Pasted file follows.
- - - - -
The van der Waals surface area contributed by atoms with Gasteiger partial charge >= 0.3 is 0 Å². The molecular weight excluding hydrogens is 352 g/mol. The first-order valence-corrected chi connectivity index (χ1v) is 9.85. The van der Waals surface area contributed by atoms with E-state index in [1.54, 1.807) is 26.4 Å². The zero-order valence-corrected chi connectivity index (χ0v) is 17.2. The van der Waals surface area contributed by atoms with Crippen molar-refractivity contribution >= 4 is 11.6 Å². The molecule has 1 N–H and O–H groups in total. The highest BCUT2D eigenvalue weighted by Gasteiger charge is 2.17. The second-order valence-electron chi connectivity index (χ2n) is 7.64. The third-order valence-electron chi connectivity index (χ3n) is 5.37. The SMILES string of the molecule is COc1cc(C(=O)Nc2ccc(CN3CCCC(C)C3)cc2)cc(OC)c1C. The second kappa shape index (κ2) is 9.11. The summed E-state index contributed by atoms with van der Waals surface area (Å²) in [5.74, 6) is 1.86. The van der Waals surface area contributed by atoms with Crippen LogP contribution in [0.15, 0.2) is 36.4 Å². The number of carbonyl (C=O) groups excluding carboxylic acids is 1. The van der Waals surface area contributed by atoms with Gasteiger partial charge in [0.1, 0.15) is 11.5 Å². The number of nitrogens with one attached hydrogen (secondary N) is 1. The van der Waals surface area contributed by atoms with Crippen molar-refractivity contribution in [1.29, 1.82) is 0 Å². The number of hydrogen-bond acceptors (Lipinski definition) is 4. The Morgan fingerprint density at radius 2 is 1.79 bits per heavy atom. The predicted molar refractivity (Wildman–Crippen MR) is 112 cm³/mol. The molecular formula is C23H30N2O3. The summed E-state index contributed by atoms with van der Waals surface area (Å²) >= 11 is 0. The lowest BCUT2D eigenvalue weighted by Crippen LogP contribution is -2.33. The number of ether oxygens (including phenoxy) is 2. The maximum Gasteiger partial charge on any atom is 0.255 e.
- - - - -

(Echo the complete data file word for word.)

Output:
The van der Waals surface area contributed by atoms with Gasteiger partial charge >= 0.3 is 0 Å². The molecular weight excluding hydrogens is 352 g/mol. The first-order valence-corrected chi connectivity index (χ1v) is 9.85. The van der Waals surface area contributed by atoms with E-state index in [1.54, 1.807) is 26.4 Å². The zero-order valence-corrected chi connectivity index (χ0v) is 17.2. The van der Waals surface area contributed by atoms with Crippen molar-refractivity contribution >= 4 is 11.6 Å². The molecule has 1 N–H and O–H groups in total. The highest BCUT2D eigenvalue weighted by Gasteiger charge is 2.17. The second-order valence-electron chi connectivity index (χ2n) is 7.64. The third-order valence-electron chi connectivity index (χ3n) is 5.37. The SMILES string of the molecule is COc1cc(C(=O)Nc2ccc(CN3CCCC(C)C3)cc2)cc(OC)c1C. The second kappa shape index (κ2) is 9.11. The summed E-state index contributed by atoms with van der Waals surface area (Å²) in [5.74, 6) is 1.86. The van der Waals surface area contributed by atoms with Crippen LogP contribution in [0.15, 0.2) is 36.4 Å². The number of carbonyl (C=O) groups excluding carboxylic acids is 1. The van der Waals surface area contributed by atoms with Gasteiger partial charge in [0.1, 0.15) is 11.5 Å². The number of nitrogens with one attached hydrogen (secondary N) is 1. The van der Waals surface area contributed by atoms with Crippen molar-refractivity contribution in [1.29, 1.82) is 0 Å². The number of hydrogen-bond acceptors (Lipinski definition) is 4. The Morgan fingerprint density at radius 2 is 1.79 bits per heavy atom. The predicted molar refractivity (Wildman–Crippen MR) is 112 cm³/mol. The molecular formula is C23H30N2O3. The summed E-state index contributed by atoms with van der Waals surface area (Å²) >= 11 is 0. The lowest BCUT2D eigenvalue weighted by Crippen LogP contribution is -2.33. The number of ether oxygens (including phenoxy) is 2. The maximum Gasteiger partial charge on any atom is 0.255 e.